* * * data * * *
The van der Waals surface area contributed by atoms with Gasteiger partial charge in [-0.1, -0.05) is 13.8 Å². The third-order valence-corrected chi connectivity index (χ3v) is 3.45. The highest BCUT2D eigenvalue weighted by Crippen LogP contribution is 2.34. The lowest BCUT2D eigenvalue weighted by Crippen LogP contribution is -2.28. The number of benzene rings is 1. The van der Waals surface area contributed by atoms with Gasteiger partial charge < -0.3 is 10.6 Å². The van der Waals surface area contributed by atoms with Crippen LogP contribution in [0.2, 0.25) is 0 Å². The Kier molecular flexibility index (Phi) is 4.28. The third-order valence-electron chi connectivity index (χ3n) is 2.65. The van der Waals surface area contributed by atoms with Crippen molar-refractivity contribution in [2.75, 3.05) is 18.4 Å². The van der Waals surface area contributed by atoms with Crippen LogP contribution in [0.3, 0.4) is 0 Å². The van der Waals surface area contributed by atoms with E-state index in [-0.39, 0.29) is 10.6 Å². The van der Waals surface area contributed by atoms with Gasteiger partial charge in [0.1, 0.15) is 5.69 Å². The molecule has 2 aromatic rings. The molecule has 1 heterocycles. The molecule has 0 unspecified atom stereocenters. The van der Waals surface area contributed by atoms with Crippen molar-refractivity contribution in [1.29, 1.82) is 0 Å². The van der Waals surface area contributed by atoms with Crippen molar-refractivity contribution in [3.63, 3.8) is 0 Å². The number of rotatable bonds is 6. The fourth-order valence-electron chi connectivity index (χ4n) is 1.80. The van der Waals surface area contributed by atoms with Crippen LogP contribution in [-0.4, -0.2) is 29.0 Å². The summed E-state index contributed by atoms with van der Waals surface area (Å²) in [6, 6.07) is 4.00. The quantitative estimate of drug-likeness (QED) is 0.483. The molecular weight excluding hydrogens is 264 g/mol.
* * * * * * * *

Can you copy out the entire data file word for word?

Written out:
The van der Waals surface area contributed by atoms with Gasteiger partial charge in [-0.1, -0.05) is 13.8 Å². The third-order valence-corrected chi connectivity index (χ3v) is 3.45. The highest BCUT2D eigenvalue weighted by Crippen LogP contribution is 2.34. The lowest BCUT2D eigenvalue weighted by Crippen LogP contribution is -2.28. The number of benzene rings is 1. The van der Waals surface area contributed by atoms with Gasteiger partial charge < -0.3 is 10.6 Å². The van der Waals surface area contributed by atoms with Crippen LogP contribution in [0.2, 0.25) is 0 Å². The Kier molecular flexibility index (Phi) is 4.28. The third-order valence-electron chi connectivity index (χ3n) is 2.65. The van der Waals surface area contributed by atoms with Crippen molar-refractivity contribution in [2.75, 3.05) is 18.4 Å². The van der Waals surface area contributed by atoms with Crippen LogP contribution in [0.3, 0.4) is 0 Å². The van der Waals surface area contributed by atoms with E-state index in [-0.39, 0.29) is 10.6 Å². The van der Waals surface area contributed by atoms with Gasteiger partial charge in [0.1, 0.15) is 5.69 Å². The molecule has 2 aromatic rings. The molecule has 1 heterocycles. The molecule has 0 unspecified atom stereocenters. The van der Waals surface area contributed by atoms with Crippen molar-refractivity contribution in [1.29, 1.82) is 0 Å². The van der Waals surface area contributed by atoms with Crippen molar-refractivity contribution in [3.63, 3.8) is 0 Å². The number of rotatable bonds is 6. The fourth-order valence-electron chi connectivity index (χ4n) is 1.80. The van der Waals surface area contributed by atoms with Crippen LogP contribution in [-0.4, -0.2) is 29.0 Å². The summed E-state index contributed by atoms with van der Waals surface area (Å²) in [6, 6.07) is 4.00. The quantitative estimate of drug-likeness (QED) is 0.483. The molecular weight excluding hydrogens is 264 g/mol.